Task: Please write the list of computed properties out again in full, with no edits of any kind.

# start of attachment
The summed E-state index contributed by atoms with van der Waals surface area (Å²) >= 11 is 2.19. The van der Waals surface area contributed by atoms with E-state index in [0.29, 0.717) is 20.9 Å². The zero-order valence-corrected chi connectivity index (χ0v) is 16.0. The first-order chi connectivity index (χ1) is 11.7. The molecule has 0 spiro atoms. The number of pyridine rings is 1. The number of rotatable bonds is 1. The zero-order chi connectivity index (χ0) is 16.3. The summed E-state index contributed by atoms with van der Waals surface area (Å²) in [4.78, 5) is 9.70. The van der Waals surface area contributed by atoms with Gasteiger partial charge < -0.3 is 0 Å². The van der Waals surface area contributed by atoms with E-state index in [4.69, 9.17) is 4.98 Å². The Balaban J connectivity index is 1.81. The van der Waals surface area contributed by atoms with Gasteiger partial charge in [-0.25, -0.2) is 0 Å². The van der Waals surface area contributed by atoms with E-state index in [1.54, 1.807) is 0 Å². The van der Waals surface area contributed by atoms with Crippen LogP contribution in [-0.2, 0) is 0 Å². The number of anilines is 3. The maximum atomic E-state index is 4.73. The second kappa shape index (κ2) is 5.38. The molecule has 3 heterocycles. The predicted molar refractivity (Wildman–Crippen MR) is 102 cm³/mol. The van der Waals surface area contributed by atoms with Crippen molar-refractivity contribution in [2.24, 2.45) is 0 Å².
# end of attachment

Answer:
The summed E-state index contributed by atoms with van der Waals surface area (Å²) >= 11 is 2.19. The van der Waals surface area contributed by atoms with E-state index in [0.29, 0.717) is 20.9 Å². The zero-order valence-corrected chi connectivity index (χ0v) is 16.0. The first-order chi connectivity index (χ1) is 11.7. The molecule has 0 spiro atoms. The number of pyridine rings is 1. The number of rotatable bonds is 1. The zero-order chi connectivity index (χ0) is 16.3. The summed E-state index contributed by atoms with van der Waals surface area (Å²) in [4.78, 5) is 9.70. The van der Waals surface area contributed by atoms with Gasteiger partial charge < -0.3 is 0 Å². The van der Waals surface area contributed by atoms with E-state index in [4.69, 9.17) is 4.98 Å². The Balaban J connectivity index is 1.81. The van der Waals surface area contributed by atoms with Gasteiger partial charge in [-0.25, -0.2) is 0 Å². The van der Waals surface area contributed by atoms with E-state index in [1.54, 1.807) is 0 Å². The van der Waals surface area contributed by atoms with Crippen LogP contribution in [-0.2, 0) is 0 Å². The number of anilines is 3. The maximum atomic E-state index is 4.73. The second kappa shape index (κ2) is 5.38. The molecule has 3 heterocycles. The predicted molar refractivity (Wildman–Crippen MR) is 102 cm³/mol. The van der Waals surface area contributed by atoms with Crippen molar-refractivity contribution in [2.24, 2.45) is 0 Å².